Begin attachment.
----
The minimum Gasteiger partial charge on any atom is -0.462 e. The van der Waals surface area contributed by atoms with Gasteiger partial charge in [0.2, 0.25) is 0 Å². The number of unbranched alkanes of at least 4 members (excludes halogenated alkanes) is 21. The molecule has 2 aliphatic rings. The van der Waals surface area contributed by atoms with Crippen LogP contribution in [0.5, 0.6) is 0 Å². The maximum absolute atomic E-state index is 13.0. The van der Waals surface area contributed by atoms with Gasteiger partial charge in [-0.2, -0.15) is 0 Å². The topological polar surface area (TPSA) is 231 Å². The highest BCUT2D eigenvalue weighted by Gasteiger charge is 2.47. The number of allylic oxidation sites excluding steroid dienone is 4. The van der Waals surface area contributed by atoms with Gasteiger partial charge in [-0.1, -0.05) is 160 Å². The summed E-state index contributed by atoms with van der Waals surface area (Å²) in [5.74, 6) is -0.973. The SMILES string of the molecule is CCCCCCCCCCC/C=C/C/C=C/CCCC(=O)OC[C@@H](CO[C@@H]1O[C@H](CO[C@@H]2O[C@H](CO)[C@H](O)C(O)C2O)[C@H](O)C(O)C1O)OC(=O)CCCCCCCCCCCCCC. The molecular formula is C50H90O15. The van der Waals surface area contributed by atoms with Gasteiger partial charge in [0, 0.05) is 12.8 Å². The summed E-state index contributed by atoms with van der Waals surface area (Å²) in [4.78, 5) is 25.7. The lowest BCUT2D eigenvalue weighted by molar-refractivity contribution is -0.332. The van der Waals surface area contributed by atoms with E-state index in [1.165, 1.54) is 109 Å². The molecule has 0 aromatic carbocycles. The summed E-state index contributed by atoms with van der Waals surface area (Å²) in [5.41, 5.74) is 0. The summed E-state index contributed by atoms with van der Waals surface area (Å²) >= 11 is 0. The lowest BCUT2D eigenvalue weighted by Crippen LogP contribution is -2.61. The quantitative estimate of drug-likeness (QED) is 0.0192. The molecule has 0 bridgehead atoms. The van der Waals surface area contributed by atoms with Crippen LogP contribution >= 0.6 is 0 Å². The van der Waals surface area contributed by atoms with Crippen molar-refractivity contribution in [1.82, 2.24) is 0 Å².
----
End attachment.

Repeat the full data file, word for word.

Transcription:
The minimum Gasteiger partial charge on any atom is -0.462 e. The van der Waals surface area contributed by atoms with Gasteiger partial charge in [0.2, 0.25) is 0 Å². The number of unbranched alkanes of at least 4 members (excludes halogenated alkanes) is 21. The molecule has 2 aliphatic rings. The van der Waals surface area contributed by atoms with Crippen LogP contribution in [0.5, 0.6) is 0 Å². The maximum absolute atomic E-state index is 13.0. The van der Waals surface area contributed by atoms with Gasteiger partial charge in [-0.2, -0.15) is 0 Å². The topological polar surface area (TPSA) is 231 Å². The highest BCUT2D eigenvalue weighted by Gasteiger charge is 2.47. The number of allylic oxidation sites excluding steroid dienone is 4. The van der Waals surface area contributed by atoms with Gasteiger partial charge in [-0.1, -0.05) is 160 Å². The summed E-state index contributed by atoms with van der Waals surface area (Å²) in [5.74, 6) is -0.973. The SMILES string of the molecule is CCCCCCCCCCC/C=C/C/C=C/CCCC(=O)OC[C@@H](CO[C@@H]1O[C@H](CO[C@@H]2O[C@H](CO)[C@H](O)C(O)C2O)[C@H](O)C(O)C1O)OC(=O)CCCCCCCCCCCCCC. The molecular formula is C50H90O15. The van der Waals surface area contributed by atoms with Gasteiger partial charge in [0, 0.05) is 12.8 Å². The summed E-state index contributed by atoms with van der Waals surface area (Å²) in [4.78, 5) is 25.7. The lowest BCUT2D eigenvalue weighted by molar-refractivity contribution is -0.332. The van der Waals surface area contributed by atoms with E-state index in [1.165, 1.54) is 109 Å². The molecule has 0 aromatic carbocycles. The summed E-state index contributed by atoms with van der Waals surface area (Å²) in [5.41, 5.74) is 0. The summed E-state index contributed by atoms with van der Waals surface area (Å²) >= 11 is 0. The lowest BCUT2D eigenvalue weighted by Crippen LogP contribution is -2.61. The quantitative estimate of drug-likeness (QED) is 0.0192. The molecule has 0 bridgehead atoms. The van der Waals surface area contributed by atoms with Crippen LogP contribution >= 0.6 is 0 Å². The van der Waals surface area contributed by atoms with Crippen molar-refractivity contribution in [1.82, 2.24) is 0 Å².